Ansible Tutorial: Doing Deployments

ansible tutorial
ansible tutorial

Ansible is an open-source software provisioning, configuration management, and application deployment tool created by Michael DeHaan widely used in the Devops universe; many people like it for its simplicity of learning and the fact that it manages everything itself (without any agent unlike tools like Puppet or Chef). You will discover ansible with this tutorial.

There are many applications to automate deployments but today we will see the last born of this kind of tool which is really very easy to set up.

 

Ansible Tutorial: Installation of Ansible

As for all my tutorials, I will purpose this one on an Ubuntu 16.04 but you can easily find the installation methods on other installation systems.

sudo apt-get -y install ansible

Unlike other deployment tools, Ansible will attack the servers itself in SSH. However to do this, we will create a public / private key locally and send the public key to the server on which we want to allow Ansible to intervene:

ssh-keygen
ssh-copy-id -i ~/.ssh/id_rsa.pub root@192.168.0.100

Now, we will insert our server in the /etc/ansible/hosts file like this:

[web]
192.168.0.100

The [web] is not mandatory but allows to create or group of servers and directly call web in future configurations.

Now that everything is installed, we will test that everything is ok by running the following method:

 

 ansible all -m ping -u root

If it’s ok, you will have in return:

192.168.0.100 | SUCCESS => {
     "changed": false,
     "ping": "pong"
}

Our first deployment with Ansible

Now that our Ansible is ready, we will take the opportunity to create our first deployment.

To create our first deployment, we will create a playbook that is a file in the Yaml format that Symfony developers for example know very well. We will install Git and Apache like this in a test.yml file:

 

- name: Installation de Symfony
  hosts: web 
  remote_user: root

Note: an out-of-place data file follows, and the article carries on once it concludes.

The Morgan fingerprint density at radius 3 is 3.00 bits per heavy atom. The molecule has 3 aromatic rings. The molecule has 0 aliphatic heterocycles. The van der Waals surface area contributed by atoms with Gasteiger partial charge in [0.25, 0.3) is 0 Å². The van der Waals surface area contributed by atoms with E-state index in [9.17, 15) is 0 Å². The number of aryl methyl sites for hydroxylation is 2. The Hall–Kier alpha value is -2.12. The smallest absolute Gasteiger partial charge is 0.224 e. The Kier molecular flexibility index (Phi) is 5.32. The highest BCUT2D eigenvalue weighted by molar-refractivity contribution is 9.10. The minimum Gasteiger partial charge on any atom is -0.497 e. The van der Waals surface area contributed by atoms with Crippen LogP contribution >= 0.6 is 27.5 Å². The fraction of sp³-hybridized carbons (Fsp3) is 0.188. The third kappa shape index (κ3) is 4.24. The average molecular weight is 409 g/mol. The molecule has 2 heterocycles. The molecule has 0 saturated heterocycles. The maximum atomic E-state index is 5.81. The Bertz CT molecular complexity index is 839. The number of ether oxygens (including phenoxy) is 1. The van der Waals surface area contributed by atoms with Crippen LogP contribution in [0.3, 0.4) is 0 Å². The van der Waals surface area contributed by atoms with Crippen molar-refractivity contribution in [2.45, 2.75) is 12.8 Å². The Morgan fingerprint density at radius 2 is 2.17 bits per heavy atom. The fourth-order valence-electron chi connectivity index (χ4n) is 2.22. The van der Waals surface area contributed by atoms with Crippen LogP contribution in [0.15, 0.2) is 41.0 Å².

tasks: 
    - name: Installer Git
    apt: name=git state=latest
    - name : Installer Symfony
    command: chdir=/var/www/ git clone https://github.com/symfony/symfony.git

As you can see, the syntax is relatively simple to understand; on the other hand indeed, an apprenticeship will be essential to master Ansible. However, in the face of competition, it is really easy and some things will even become intuitive.

Here is the explanation of each line written above:

name: it’s a label that will appear when you launch your deployment script. It will be useful to follow the good progress (or not) of your script.

hosts: you put the host, IP, or shortcut you specified in the /etc/ansible/hosts file (which can contain multiple servers).

remote_user: the user that will be used on the server. In general the one you used for your SSH key.

tasks: it is the definition of a task to perform that will be broken down into several possible functions. In our case, we will do two: a first to install Git and a second to clone the project Symfony.

apt: this is the shortcut to make the apt-get (package manager Ubuntu / Debian).

command: this is the method to make a more classic order. However, everything will not be feasible so you will sometimes have to look for specifics to apply your orders. Here for example, the chdir allows to launch the order in a very precise file.

To launch our script, we will launch the following command:

 

ansible-playbook test.yml

You will see the script unpick the “task” and tell you if everything is ok or if it encounters an error.

Complex installation of composer